I was making my way along the boardwalk, starting to feel the anxious and fearful rising of that thing I can only describe as loneliness, though I hate to admit it, which also must be the one thing (aside from a stolen Passport) that is most feared by solo travelers. But I was saved. I was saved by Rex.
During the weeks prior in Budapest leading up to my trip, I had a growing urge for the one thing I imagined would help cure my lonely spell: a dog. I’m a dog lover, and though I also hate to admit, I’m somewhat of a careless dog owner. Having to leave my dog back home with a family member when my travels commenced, words can’t describe the regret and heartache I feel to my poor Leo all the way back in Vancouver, Canada.
The urge to hug a puppy didn’t leave me, and during my weakest moments, even pushed me to consider getting myself a puppy, though I knew that couldn’t happen and wouldn’t be fair to Leo. I couldn’t be both an abandoner and a cheater. Maybe I’ll start a dog walking business, I’d think to myself, laughing at the prospect of me posting English adds around the streets of Budapest.
So I did what I could manage, and I searched the streets of Budapest in another way. Many people have dogs in Budapest, and so it would only be logical that I’d get the opportunity to pet one. But as it turns out, dogs must be able to sense desperation as well, since each time I’d say “kicsi kutya” (little dog) in my most endearing voice, the hounds would all but turn and run from me. I once got close to petting a little curly haired one that was tied to a street pole as I made my way home from the movie theatre one night, but I was stopped by a passerby who warned me of his biting tendencies, gesturing with a hand that opened and closed to mimic a biting snout – “harapos kutya!”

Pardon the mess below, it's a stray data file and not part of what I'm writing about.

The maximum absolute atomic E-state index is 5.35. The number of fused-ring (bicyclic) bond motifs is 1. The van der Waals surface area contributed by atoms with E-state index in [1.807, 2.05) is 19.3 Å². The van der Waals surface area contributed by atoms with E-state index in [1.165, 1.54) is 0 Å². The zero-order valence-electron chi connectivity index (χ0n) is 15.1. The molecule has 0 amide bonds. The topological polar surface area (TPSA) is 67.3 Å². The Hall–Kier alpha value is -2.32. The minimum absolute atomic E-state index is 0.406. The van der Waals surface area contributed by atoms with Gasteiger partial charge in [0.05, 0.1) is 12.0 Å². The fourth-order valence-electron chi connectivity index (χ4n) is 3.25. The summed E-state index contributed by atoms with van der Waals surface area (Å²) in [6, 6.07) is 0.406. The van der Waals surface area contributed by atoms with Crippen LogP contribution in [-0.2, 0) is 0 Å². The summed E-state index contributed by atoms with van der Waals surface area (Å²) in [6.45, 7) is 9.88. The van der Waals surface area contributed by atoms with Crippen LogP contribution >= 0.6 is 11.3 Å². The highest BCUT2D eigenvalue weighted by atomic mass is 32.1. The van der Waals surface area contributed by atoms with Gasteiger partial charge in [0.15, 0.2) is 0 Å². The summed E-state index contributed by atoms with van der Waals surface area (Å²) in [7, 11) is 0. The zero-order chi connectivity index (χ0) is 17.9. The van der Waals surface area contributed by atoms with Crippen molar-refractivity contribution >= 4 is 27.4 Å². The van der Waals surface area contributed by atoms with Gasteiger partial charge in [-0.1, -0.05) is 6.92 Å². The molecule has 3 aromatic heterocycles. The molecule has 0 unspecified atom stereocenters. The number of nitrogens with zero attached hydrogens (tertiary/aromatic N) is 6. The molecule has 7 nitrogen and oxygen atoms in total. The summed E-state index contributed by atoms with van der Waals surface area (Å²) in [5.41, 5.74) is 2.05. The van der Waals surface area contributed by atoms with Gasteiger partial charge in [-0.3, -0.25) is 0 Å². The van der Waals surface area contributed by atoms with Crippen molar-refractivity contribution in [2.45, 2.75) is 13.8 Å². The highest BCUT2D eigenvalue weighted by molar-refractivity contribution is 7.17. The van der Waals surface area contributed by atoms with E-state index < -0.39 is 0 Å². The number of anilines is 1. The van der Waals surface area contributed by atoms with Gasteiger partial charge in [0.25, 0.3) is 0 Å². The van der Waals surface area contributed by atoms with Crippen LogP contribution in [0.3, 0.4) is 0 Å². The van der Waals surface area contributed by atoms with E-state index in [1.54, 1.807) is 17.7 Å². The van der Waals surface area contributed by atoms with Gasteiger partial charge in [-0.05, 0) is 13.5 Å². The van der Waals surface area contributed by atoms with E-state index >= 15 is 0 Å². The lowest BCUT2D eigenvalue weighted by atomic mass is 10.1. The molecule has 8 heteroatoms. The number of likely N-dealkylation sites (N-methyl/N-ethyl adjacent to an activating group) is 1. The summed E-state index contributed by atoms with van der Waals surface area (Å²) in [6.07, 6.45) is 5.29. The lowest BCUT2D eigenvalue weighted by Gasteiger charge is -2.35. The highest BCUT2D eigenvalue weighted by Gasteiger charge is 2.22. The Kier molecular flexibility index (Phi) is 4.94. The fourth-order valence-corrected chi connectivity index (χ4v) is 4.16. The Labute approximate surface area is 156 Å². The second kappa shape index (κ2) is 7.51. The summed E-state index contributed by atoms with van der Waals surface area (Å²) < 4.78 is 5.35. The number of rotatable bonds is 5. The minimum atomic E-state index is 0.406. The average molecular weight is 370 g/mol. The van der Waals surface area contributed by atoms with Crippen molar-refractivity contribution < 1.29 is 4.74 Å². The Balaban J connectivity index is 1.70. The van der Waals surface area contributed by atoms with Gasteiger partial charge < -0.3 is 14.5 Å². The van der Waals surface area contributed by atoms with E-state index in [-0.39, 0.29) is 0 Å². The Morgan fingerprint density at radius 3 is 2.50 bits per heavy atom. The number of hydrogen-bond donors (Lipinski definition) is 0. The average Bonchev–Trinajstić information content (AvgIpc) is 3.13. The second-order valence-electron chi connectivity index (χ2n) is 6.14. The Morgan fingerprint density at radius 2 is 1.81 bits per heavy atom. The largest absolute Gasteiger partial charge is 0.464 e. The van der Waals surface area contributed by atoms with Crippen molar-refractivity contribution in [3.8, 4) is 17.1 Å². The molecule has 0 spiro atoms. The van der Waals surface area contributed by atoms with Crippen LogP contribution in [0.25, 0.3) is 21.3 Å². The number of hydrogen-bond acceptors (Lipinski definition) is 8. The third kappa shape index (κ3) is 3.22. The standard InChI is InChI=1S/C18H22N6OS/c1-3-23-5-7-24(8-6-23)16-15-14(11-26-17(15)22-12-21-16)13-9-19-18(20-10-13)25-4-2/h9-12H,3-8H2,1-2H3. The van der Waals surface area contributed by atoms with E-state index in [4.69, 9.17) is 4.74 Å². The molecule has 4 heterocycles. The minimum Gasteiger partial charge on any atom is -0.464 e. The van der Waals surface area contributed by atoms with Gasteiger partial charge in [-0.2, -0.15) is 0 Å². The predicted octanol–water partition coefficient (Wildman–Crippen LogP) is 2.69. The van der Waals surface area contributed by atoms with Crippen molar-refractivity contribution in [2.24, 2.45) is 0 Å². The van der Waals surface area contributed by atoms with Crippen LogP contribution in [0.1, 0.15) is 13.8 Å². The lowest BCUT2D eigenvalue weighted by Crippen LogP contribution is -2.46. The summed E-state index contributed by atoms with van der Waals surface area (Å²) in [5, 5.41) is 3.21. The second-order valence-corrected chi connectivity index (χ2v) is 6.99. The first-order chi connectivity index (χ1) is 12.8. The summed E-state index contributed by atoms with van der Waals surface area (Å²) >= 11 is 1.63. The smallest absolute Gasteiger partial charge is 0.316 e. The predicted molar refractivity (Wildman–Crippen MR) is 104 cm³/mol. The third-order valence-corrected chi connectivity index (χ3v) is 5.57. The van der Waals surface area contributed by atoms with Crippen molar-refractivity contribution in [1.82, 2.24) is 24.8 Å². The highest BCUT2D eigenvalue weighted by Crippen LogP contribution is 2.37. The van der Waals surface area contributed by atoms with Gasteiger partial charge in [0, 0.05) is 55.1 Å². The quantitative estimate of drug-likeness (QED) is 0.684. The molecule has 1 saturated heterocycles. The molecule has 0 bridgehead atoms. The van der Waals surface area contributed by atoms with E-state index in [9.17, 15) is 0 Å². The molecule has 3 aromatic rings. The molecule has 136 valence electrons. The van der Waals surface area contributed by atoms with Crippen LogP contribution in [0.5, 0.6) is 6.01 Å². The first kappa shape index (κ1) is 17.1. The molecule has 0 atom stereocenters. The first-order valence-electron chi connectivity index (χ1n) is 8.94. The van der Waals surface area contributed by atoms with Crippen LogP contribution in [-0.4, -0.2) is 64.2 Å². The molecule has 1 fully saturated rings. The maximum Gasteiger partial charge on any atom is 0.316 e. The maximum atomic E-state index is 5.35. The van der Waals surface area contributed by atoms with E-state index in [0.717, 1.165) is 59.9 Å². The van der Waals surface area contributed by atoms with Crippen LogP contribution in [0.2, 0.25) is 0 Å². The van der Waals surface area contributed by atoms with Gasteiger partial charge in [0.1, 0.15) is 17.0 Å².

So I gave up with my dog search in Budapest, knowing a dog bite wound would be a terrible possession to obtain in Eastern Europe, and contented myself with smiles and hellos paid in the direction of the canines of Budapest instead.
You can imagine my excitement to see Rex, a little back dog on a leash in front of his family – a mother, a grandmother, and a young boy – wagging his tail and smiling in my direction. My spirits lit up, leaving my growing lonely wallowing in the dust.
“Can I pet him?” I found myself blurting without much deliberation.
With kind permission from the owner, I knelt down to meet the little guy. He climbed up on to my lap and gave me what would be understood as a dog hug, along with some dog kisses too.
“His name is Rex,” the lady said to me.
“Hi Rex,” I said to my canine angel. “It’s so nice to meet you.”
I caught an incredible sunset that reminded me of home, with the sun and sky turning all shades of red and orange before disappearing behind the mountains and the ocean on the distant horizon. I’ve always been a true lover of sunsets, so much so that I’ve come to believe I have a “love thing” for what I consider to be a daily miracle – second only to sunrises of course, which I can only enjoy from time to time when the perfect geographical location is combined with my seldom ability to wake early in the morning. This particular sunset, however, was simply spectacular.